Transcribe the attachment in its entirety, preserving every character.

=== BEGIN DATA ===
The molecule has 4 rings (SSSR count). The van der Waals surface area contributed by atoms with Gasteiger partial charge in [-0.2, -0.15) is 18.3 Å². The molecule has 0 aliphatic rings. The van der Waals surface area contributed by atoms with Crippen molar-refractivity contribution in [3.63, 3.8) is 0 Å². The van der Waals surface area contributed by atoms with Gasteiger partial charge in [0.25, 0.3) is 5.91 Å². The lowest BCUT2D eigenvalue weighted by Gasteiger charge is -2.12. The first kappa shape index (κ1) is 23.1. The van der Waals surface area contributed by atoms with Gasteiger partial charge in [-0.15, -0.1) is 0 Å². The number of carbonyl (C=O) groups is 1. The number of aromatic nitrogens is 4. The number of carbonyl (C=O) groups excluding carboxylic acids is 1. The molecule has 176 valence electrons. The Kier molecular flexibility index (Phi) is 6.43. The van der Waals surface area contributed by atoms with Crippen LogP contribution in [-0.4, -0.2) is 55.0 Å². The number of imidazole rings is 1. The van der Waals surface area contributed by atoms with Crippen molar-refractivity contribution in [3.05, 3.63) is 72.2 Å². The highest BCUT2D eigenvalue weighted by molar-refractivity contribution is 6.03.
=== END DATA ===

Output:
The molecule has 4 rings (SSSR count). The van der Waals surface area contributed by atoms with Gasteiger partial charge in [-0.2, -0.15) is 18.3 Å². The molecule has 0 aliphatic rings. The van der Waals surface area contributed by atoms with Crippen molar-refractivity contribution in [3.63, 3.8) is 0 Å². The van der Waals surface area contributed by atoms with Gasteiger partial charge in [0.25, 0.3) is 5.91 Å². The lowest BCUT2D eigenvalue weighted by Gasteiger charge is -2.12. The first kappa shape index (κ1) is 23.1. The van der Waals surface area contributed by atoms with Gasteiger partial charge in [-0.15, -0.1) is 0 Å². The number of carbonyl (C=O) groups is 1. The number of aromatic nitrogens is 4. The number of carbonyl (C=O) groups excluding carboxylic acids is 1. The molecule has 176 valence electrons. The Kier molecular flexibility index (Phi) is 6.43. The van der Waals surface area contributed by atoms with Crippen LogP contribution in [-0.4, -0.2) is 55.0 Å². The number of imidazole rings is 1. The van der Waals surface area contributed by atoms with Crippen molar-refractivity contribution in [3.05, 3.63) is 72.2 Å². The highest BCUT2D eigenvalue weighted by molar-refractivity contribution is 6.03.